Tangential, but it irritates me to no end when these papers list "fewer sexual partners" as an objective good achieved by the program. Fuck you, paper author, I do not share your utility function.
Starting sex later also might not be a measure of anything that necessarily improves quality of life.
I'll obligingly note that your utility function is wrong.
But, more interestingly, they are just not talking about the polyarmorous situations you seem to be thinking about.
Perhaps, if your cluster of personspace is sufficiently isolated from the infectious one, it is possible to have a literal clusterfuck without it turning into a figurative one.* But in this context we are talking about large subspaces of personspace that don't cluster, so everyone is connected to everyone and STD's can travel the whole network unhindered. Having lots of sex partners sounds a lot less attractive in that context, which is the context most promiscuous people are promiscuous in.
Also, most people still connect sex to at least theoretically exclusive romantic relationships, which means that more sex partners means more broken exclusive romantic relationships, which is clearly bad.
So, even on your moral assumptions, less sex partners are a good proxy for something sensible in the context we are talking about.
*I know, if I was a better person I would have resisted that line.
Yet something makes a difference. AIUI the Northeast has lower teen pregnancy and STD rates than the South. The Dutch have lower teen pregnancy rates and later age of first sex than the British. I don't know about NE schools, but the Dutch have much more open sex education, as well as parental attitudes.
UUs have some interesting sex ed program of their own that I don't know much about, nor the epidemiological results of, but most of the raised-UU people I knew seemed very comfortable with their bodies and touch and each other. I even saw someone's thesis on how growing up UU then turning adult was like leaving fairyland. "Wait, the real world sucks."
Edited at 2012-12-03 06:59 am (UTC)
2012-12-03 07:11 am (UTC)
Yeah, I kind of agree with both of those, although there are a few patterns that are bad and very common such as Extremely Early Naive Sex and uncautious promiscuity.
I would of course say that there are potentially other benefits to sexual education.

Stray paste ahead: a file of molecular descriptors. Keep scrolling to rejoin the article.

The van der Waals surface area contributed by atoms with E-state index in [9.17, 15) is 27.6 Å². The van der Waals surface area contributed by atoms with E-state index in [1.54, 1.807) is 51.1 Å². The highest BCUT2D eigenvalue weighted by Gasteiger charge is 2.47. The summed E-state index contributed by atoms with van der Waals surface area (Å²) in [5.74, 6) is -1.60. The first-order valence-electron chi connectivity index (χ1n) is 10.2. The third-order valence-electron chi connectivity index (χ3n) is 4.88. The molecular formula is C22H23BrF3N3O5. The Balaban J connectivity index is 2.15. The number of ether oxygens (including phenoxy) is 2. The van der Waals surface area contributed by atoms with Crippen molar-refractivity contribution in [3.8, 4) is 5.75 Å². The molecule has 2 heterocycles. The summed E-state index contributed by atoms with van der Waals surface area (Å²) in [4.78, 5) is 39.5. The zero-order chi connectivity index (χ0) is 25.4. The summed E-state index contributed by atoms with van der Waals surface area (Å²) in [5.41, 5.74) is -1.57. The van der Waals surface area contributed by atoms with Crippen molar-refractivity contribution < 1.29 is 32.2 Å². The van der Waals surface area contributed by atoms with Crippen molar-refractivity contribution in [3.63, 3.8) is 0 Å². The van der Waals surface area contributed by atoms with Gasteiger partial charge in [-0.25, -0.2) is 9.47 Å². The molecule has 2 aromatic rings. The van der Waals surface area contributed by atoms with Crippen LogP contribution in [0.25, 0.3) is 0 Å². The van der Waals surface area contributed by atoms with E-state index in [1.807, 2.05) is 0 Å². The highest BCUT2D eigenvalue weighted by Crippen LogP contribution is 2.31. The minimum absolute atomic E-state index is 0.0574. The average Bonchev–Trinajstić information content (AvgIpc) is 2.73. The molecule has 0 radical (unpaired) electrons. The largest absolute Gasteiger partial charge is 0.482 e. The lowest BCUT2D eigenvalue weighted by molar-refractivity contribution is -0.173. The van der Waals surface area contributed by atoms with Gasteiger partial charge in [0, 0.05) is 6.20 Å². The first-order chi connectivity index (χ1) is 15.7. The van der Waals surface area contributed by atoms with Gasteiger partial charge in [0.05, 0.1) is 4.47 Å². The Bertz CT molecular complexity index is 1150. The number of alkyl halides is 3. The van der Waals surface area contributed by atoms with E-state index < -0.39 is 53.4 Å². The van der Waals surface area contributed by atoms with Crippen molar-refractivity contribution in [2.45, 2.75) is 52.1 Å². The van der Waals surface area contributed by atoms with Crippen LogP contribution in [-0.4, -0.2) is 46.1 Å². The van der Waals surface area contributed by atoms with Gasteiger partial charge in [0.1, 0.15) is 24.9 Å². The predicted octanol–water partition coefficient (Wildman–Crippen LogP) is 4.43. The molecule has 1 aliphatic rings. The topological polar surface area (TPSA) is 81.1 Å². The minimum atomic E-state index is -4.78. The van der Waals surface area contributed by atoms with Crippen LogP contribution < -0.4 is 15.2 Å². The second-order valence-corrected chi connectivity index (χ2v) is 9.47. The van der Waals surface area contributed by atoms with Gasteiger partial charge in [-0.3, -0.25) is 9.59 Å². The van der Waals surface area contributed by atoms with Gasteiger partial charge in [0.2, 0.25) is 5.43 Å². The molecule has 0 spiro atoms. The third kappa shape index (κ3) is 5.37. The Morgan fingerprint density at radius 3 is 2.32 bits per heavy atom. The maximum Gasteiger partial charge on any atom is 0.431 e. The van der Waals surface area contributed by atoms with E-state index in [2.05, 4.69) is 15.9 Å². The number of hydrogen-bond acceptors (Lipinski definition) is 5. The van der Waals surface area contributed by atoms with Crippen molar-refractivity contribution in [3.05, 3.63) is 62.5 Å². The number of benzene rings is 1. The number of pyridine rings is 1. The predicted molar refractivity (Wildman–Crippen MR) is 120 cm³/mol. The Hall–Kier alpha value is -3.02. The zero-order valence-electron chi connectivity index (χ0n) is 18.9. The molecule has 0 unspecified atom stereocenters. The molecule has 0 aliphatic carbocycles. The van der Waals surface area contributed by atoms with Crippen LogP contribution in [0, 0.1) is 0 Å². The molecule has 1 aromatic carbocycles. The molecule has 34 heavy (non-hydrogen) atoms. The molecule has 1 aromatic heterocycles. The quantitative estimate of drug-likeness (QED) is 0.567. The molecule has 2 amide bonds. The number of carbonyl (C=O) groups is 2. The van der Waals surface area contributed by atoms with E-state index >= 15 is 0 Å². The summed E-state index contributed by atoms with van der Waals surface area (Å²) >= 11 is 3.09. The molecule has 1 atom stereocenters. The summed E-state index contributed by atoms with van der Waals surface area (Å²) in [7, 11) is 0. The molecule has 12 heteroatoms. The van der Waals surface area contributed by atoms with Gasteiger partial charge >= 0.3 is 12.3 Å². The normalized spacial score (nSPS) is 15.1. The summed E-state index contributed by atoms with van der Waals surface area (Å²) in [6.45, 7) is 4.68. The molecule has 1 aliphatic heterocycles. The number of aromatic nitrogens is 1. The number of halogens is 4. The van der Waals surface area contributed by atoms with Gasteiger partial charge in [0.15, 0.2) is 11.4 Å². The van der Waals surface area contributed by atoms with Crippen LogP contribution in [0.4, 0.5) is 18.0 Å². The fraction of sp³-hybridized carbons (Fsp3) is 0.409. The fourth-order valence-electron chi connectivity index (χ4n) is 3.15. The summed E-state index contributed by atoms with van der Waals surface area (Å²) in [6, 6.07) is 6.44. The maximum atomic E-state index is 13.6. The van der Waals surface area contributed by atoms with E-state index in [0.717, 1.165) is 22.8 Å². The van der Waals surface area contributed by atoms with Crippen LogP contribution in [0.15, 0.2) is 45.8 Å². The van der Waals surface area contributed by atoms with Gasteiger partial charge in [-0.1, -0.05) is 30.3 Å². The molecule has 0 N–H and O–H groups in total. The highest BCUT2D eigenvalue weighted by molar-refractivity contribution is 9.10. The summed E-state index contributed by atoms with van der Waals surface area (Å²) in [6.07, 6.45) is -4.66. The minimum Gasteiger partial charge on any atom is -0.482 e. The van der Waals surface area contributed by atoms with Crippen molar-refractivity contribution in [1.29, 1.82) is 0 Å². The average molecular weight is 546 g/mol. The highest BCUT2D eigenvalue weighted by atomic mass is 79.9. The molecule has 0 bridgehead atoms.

I would finally add that a lot of sexual education, even that which is more than just abstinence and fairly detailed, is AMAZINGLY bad AND very narrowly focused on preventing STD transmission and unwanted pregnancy. Common problems include only the vaguest treatment of emotions or social issues, no treatment of consent, and, especially in those meant for the younger people, a discussion with so little context that I didn't even know that people found sexual penetration pleasurable or associated it in any way with romantic love.
Really interesting comment, in that treatment of consent is a huge issue in every sex-ed class I know about, my sample being biased by location and ongoing interest in engaging boys and men against GBV; but see, also, the everydaysexism blog, which suggests to me that consent-education is, as you suggest, absent...
Schools are extraordinarily bad at any kind of education on any subject, so why would sex ed be any different? That's not what they're set up to do.
Sex education, or education in general? If the latter, I'd be interested in an expanded comment.
So long as sex ed doesn't make things actively worse I'm in favour of it, as I'm generally in favour of education.
2012-12-03 08:41 am (UTC)
Are you familiar with the concept of opportunity costs?
If Sex Ed doesn't work, we may as well spend that time teaching math (or whatever you need) instead.
More related to your main point on epistimology than sex ed, I would be interested if you had looked at studies of home births vs hospital births. My impression is that obstetrics is quite over medicalized.
I'll have to admit that I skimmed a few pages of the Kirby/National Campaign report before that blog post and then dismissed it purely on accidents.